Hospital Accused of Drugging Old Folks|For the Convenience of the Staff

     BAKERSFIELD, Calif. (CN) – A Kern Valley Hospital administrator let her staff “forcibly sedate” old people who argued, were noisy or disruptive, for the staff’s “own convenience,” killing three patients in the process, Attorney General Jerry Brown said.

     Nursing director Gwen Hughes ordered two patients “held down and forcibly given injections” and Hospital Administrator Pamela Ott “was informed of these actions and allowed them to continue,” Brown said Tuesday in a statement.
     “These actions are alleged to have resulted in the deaths of three nursing home residents,” Brown’s statement said.
     The attorney general’s office claims that Hughes ordered hospital pharmacist Debbi Hayes to fill prescriptions for psychotropic mediations without a doctor’s approval, and Hayes did so.
     An ombudsman reported to the California Department of Public Health in January 2007 that staff at the Kern Valley skilled nursing facility were holding down patients with Alzheimer’s and other forms of dementia and forcibly injecting them with psychotropic medication. Doctors from the Health Department determined that 22 patients were being given high doses of medication not used for treating their illnesses, Attorney General Brown’s office said.
     The medication was given so that patients who argued about their treatment, were noisy or otherwise disruptive would be sedated and easier to deal with.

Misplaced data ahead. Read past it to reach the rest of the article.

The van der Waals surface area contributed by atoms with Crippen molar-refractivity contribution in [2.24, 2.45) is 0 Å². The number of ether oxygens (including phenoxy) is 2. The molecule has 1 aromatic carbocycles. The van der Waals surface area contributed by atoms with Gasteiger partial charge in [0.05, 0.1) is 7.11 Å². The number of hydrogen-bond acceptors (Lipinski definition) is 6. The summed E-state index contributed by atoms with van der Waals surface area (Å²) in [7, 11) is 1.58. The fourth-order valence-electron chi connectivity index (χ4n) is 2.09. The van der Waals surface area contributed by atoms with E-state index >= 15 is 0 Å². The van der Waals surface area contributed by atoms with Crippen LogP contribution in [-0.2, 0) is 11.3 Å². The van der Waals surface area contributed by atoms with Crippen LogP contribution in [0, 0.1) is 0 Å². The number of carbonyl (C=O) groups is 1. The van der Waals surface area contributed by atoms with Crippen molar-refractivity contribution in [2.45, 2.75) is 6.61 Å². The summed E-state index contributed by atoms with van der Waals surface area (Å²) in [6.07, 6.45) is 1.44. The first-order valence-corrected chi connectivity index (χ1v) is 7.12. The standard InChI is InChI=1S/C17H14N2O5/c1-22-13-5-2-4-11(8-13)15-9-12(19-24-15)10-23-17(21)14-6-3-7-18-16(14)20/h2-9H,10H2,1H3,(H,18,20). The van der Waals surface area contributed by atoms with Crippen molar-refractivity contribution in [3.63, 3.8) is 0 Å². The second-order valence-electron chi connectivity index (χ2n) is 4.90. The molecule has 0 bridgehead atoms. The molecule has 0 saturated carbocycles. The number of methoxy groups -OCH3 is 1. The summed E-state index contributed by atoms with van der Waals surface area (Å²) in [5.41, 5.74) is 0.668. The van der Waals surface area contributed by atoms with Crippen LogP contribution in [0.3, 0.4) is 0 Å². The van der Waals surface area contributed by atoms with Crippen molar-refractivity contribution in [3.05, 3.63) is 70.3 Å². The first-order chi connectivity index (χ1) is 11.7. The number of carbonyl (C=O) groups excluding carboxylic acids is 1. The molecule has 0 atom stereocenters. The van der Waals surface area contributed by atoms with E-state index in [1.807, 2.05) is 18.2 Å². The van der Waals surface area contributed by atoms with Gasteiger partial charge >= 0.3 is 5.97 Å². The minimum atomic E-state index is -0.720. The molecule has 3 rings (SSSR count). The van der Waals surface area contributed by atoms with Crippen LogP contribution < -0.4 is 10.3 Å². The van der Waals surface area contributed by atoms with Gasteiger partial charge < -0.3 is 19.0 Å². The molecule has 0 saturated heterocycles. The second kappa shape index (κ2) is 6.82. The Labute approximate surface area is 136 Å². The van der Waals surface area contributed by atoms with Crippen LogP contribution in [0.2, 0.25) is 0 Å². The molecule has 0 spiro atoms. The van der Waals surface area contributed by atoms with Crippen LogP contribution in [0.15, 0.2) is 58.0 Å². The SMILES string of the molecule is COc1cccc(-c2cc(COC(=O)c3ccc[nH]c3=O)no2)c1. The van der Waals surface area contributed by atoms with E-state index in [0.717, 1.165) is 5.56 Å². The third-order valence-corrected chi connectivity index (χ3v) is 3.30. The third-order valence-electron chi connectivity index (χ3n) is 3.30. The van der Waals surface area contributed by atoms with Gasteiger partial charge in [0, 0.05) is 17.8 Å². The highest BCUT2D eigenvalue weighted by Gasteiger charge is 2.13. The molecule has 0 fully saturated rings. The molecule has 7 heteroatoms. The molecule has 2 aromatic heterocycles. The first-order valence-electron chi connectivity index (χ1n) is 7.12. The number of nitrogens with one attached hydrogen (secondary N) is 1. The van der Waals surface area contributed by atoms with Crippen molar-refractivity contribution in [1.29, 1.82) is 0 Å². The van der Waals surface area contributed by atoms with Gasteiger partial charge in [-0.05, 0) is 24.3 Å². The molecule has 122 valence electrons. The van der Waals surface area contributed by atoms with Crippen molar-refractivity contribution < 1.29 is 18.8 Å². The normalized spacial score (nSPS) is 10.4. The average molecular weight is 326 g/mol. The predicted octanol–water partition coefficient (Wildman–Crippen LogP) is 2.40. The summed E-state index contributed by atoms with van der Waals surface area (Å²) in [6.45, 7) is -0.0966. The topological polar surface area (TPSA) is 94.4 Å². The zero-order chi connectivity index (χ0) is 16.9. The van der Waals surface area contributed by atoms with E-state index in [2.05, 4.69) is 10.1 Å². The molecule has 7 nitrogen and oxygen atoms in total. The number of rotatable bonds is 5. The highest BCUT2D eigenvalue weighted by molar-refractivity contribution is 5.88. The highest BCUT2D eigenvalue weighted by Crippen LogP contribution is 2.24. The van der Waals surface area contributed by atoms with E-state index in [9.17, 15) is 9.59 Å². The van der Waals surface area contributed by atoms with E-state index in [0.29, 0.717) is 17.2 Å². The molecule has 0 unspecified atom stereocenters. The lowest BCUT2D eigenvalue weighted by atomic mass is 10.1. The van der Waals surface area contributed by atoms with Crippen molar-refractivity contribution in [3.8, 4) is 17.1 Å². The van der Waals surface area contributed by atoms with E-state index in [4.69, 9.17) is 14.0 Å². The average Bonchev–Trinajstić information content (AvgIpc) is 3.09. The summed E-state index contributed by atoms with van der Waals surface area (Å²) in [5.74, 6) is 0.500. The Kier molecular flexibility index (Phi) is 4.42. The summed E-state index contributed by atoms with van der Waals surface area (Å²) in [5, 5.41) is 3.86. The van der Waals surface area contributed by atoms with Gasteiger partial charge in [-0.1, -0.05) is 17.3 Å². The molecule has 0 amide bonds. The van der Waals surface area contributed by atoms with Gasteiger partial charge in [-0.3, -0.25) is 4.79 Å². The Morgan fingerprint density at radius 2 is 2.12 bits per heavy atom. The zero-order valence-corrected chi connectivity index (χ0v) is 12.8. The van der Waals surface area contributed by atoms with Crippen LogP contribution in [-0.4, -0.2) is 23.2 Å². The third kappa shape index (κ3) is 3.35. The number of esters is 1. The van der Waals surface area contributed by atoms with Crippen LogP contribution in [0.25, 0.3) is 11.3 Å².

Three former members of Kern Valley Healthcare District were charged in February: Hughes, Hayes, and Dr. Hoshang Pormir, a staff physician.
     Some patients suffered medical complications from the drugging, including lethargy and inability to eat or drink properly, Brown’s office said. A search warrant was served in August 2008 and records were seized.
     Ott was charged Tuesday with eight felony counts of elder abuse: “allowing staff to forcibly administer psychotropic medications to patients for their own convenience, rather than for their patients’ therapeutic interests,” the Attorney General’s Office said. Ott surrendered Tuesday morning and pleaded not guilty. A preliminary hearing was scheduled for November.
     Hughes was charged with elder abuse and assault with a deadly weapon.
     Hayes was charged with elder abuse and assault with a deadly weapon. She pleaded no contest to a felony conspiracy charge of committing an act injurious to public health and is cooperating with prosecutors.
     Dr. Pormir was charged with elder abuse.
     If convicted, all the defendants could face up to 11 years in prison, Brown’s office said.

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